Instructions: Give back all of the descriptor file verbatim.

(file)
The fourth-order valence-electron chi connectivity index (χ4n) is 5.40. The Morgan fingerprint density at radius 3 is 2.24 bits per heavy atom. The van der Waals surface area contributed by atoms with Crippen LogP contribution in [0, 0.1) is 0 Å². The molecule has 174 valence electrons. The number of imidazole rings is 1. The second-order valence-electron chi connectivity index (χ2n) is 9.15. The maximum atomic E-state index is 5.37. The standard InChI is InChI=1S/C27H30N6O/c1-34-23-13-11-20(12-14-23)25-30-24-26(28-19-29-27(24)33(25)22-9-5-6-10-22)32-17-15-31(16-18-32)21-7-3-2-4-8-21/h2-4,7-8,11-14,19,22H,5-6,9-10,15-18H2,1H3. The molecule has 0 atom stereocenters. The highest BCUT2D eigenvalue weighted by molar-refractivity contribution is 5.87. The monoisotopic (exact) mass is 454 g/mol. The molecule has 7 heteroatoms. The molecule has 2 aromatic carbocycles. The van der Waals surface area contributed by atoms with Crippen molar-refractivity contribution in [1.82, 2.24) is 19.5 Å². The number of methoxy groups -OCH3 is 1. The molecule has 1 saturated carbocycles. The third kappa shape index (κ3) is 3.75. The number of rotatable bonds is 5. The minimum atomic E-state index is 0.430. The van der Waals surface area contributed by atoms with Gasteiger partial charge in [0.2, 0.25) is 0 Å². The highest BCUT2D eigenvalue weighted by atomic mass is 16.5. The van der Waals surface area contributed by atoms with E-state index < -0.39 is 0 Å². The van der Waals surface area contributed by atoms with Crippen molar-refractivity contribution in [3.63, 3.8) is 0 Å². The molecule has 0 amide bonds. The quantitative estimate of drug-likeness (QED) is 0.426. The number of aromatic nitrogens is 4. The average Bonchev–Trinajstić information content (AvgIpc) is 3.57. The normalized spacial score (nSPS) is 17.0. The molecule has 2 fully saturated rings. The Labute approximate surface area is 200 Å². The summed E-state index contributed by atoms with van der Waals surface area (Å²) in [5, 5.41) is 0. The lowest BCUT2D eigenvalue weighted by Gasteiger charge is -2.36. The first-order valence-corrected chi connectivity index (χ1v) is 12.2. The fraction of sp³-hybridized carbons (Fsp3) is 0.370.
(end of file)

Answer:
The fourth-order valence-electron chi connectivity index (χ4n) is 5.40. The Morgan fingerprint density at radius 3 is 2.24 bits per heavy atom. The van der Waals surface area contributed by atoms with Crippen LogP contribution in [0, 0.1) is 0 Å². The molecule has 174 valence electrons. The number of imidazole rings is 1. The second-order valence-electron chi connectivity index (χ2n) is 9.15. The maximum atomic E-state index is 5.37. The standard InChI is InChI=1S/C27H30N6O/c1-34-23-13-11-20(12-14-23)25-30-24-26(28-19-29-27(24)33(25)22-9-5-6-10-22)32-17-15-31(16-18-32)21-7-3-2-4-8-21/h2-4,7-8,11-14,19,22H,5-6,9-10,15-18H2,1H3. The molecule has 0 atom stereocenters. The highest BCUT2D eigenvalue weighted by molar-refractivity contribution is 5.87. The monoisotopic (exact) mass is 454 g/mol. The molecule has 7 heteroatoms. The molecule has 2 aromatic carbocycles. The van der Waals surface area contributed by atoms with Crippen molar-refractivity contribution in [1.82, 2.24) is 19.5 Å². The number of methoxy groups -OCH3 is 1. The molecule has 1 saturated carbocycles. The third kappa shape index (κ3) is 3.75. The number of rotatable bonds is 5. The minimum atomic E-state index is 0.430. The van der Waals surface area contributed by atoms with Gasteiger partial charge in [0.2, 0.25) is 0 Å². The highest BCUT2D eigenvalue weighted by atomic mass is 16.5. The van der Waals surface area contributed by atoms with E-state index < -0.39 is 0 Å². The van der Waals surface area contributed by atoms with Crippen molar-refractivity contribution in [3.63, 3.8) is 0 Å². The molecule has 0 amide bonds. The quantitative estimate of drug-likeness (QED) is 0.426. The number of aromatic nitrogens is 4. The average Bonchev–Trinajstić information content (AvgIpc) is 3.57. The normalized spacial score (nSPS) is 17.0. The molecule has 2 fully saturated rings. The Labute approximate surface area is 200 Å². The summed E-state index contributed by atoms with van der Waals surface area (Å²) in [5, 5.41) is 0. The lowest BCUT2D eigenvalue weighted by Gasteiger charge is -2.36. The first-order valence-corrected chi connectivity index (χ1v) is 12.2. The fraction of sp³-hybridized carbons (Fsp3) is 0.370.